Besides, because of the high VSB, the invention has the highest body effect and the channel current is turned off the earliest. The Vt of the cell then can be controlled lower than the prior arts while the same gate voltage is applied. This increases the safety margin of over-repairing. As a result, a gate voltage higher than +3V can even be used to increase the repair efficiency. Fast low-Vt convergence without over-repairing can be achieved.
FIG. 5D shows the comparison of the channel current during the repair operation. The channel current is positively proportional to the VGS and VDS. As shown in the figure, by increasing the source voltage, the invention has the lowest VGS and VDS among the three bias conditions. In addition, high VSB increases the body effect. Thus, the cell's threshold voltage Vt is increased, which causes the channel current to decrease. As a result, the channel current of this invention is significantly reduced down to the range of uA. This makes it possible to repair thousands of over-erased cells on a bit line in parallel at the same time.
In summary, by linearly shifting up both source and gate voltages, the invention provides a novel bias condition for repairing over-erased cells with very high efficiency, low and tightly converged Vt, and very low channel current.
As mentioned above, the bias conditions of the four nodes of a cell are strongly dependent. One has to carefully select the voltage applied to each node in order to achieve the optimal operation. FIG. 6 illustrates the relationship among each node. The preferred approach of selecting the voltages for the bias condition is to give the source a positive voltage V1 first. The positive voltage V1 is used to suppress the channel current and control the converged Vt of the cell. The drain voltage is then determined to be V1+V2, where V2 controls the channel current. Higher V2 will result in higher channel current.
In the preferred embodiment of FIG. 4, the drain voltage is preferably the power supply voltage Vdd. This bias condition eliminates the requirement of generating the drain voltage from charge pump circuits. The source voltage V1 is preferred to be about one to two volts below the drain voltage. This allows a reasonable low channel current during repairing. Next, the gate voltage is set to be V1+V3, where V3 is determined in accordance with the desired final Vt. The final Vt is converged at a value near V3. Small adjustment may be made to V3 because of the consideration of the body effect. Finally, the bulk voltage is set to be the drain voltage minus the absolute value of V4. V4 is a negative voltage determined by the required electric field across the drain and the bulk to induce the generation of hot-electron. More negative V4 results in higher repair efficiency. However, the device junction breakdown voltage limits the lowest negative V4 value.
Note that, in the preferred embodiment of FIG. 4, the source voltage and the drain voltage can be directly derived from the power supply. Therefore, the high supply current requirement of the conventional drain pump circuits is eliminated. This also allows a large number of cells to be repaired at one time. For the gate voltage, although the power supply Vdd is preferred, the gate voltage can be increased to increase the repair efficiency as well as the converged Vt of the cell.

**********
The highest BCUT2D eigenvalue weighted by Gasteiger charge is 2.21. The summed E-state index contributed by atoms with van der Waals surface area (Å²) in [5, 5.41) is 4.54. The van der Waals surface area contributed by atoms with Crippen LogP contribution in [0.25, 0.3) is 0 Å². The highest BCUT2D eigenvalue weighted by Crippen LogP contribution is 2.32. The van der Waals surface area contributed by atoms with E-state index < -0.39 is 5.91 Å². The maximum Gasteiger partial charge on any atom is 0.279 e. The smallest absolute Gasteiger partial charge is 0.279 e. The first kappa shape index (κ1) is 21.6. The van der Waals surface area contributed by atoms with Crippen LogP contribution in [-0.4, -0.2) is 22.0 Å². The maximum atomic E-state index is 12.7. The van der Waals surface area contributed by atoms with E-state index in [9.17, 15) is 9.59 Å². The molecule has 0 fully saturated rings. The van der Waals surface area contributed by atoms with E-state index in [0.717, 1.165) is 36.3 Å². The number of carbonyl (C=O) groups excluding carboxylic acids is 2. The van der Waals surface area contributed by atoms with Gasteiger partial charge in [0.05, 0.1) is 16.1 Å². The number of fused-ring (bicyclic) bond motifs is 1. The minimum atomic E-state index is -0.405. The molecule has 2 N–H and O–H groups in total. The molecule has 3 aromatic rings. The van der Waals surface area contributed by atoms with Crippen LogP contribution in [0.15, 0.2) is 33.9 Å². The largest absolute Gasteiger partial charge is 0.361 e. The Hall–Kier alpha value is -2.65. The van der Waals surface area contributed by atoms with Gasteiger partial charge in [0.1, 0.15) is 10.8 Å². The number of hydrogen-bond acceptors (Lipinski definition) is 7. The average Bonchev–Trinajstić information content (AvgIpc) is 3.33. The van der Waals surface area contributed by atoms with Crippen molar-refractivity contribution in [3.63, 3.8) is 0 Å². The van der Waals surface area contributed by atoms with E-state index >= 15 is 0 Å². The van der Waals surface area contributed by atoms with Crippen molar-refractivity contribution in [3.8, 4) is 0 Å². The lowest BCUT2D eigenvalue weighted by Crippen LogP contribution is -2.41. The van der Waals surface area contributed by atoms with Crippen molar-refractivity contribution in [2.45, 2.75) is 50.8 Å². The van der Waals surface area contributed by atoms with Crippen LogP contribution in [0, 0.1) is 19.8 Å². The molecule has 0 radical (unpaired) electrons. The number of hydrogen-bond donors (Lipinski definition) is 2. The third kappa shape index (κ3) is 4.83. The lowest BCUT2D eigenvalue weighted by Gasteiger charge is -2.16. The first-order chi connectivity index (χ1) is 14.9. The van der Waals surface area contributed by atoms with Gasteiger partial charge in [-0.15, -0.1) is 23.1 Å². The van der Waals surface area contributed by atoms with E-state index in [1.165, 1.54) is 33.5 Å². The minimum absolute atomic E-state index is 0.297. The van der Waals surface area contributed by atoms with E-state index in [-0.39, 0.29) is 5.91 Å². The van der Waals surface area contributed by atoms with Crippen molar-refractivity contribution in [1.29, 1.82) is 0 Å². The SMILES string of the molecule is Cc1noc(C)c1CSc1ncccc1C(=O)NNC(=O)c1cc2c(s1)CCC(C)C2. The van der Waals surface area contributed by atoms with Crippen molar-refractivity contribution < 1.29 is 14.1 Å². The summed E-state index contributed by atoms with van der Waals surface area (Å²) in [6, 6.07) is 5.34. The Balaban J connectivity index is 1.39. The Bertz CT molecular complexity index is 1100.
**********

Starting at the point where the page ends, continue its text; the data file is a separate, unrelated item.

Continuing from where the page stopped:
Unlike the drain node, the gate does not conduct DC current during the repair operation. Therefore, small-size pump circuits can easily supply the gate voltage. In the present invention, negative pump circuits are also required to generate the bulk voltage. However, the bulk current is much smaller than the channel current. Therefore, the power consumption of the invention is significantly reduced compared to the conventional repair methods.
It is important to point out the difference between the invention and the prior arts. The most distinguished difference is that no ground voltage level is used in this invention. From the practice of the invention, it is found that using ground voltage in any node will cause poor performance similar to the prior arts that has been clearly discussed above. While all the prior arts have the serious drawback of applying the ground voltage level to at least one node, the present invention has presented a novel bias condition for a repair operation in which none of the nodes should be applied with ground voltage. Instead, the voltages of the four nodes of a cell are dependent upon each other. Therefore, it is clear that the bias condition and the relationship between each node disclosed in this invention are novel and distinguished from all the prior arts.
A person skilled in the art can understand that, the voltages applied to the four nodes are absolute voltages with reference to the ground level. The principle of determining the voltages as described above is based on achieving the optimal operation condition that is not obtainable from approaches of the prior arts. If these voltages were not carefully selected as described earlier, poor performances such as very low repair efficiency or over-repair problem would occur.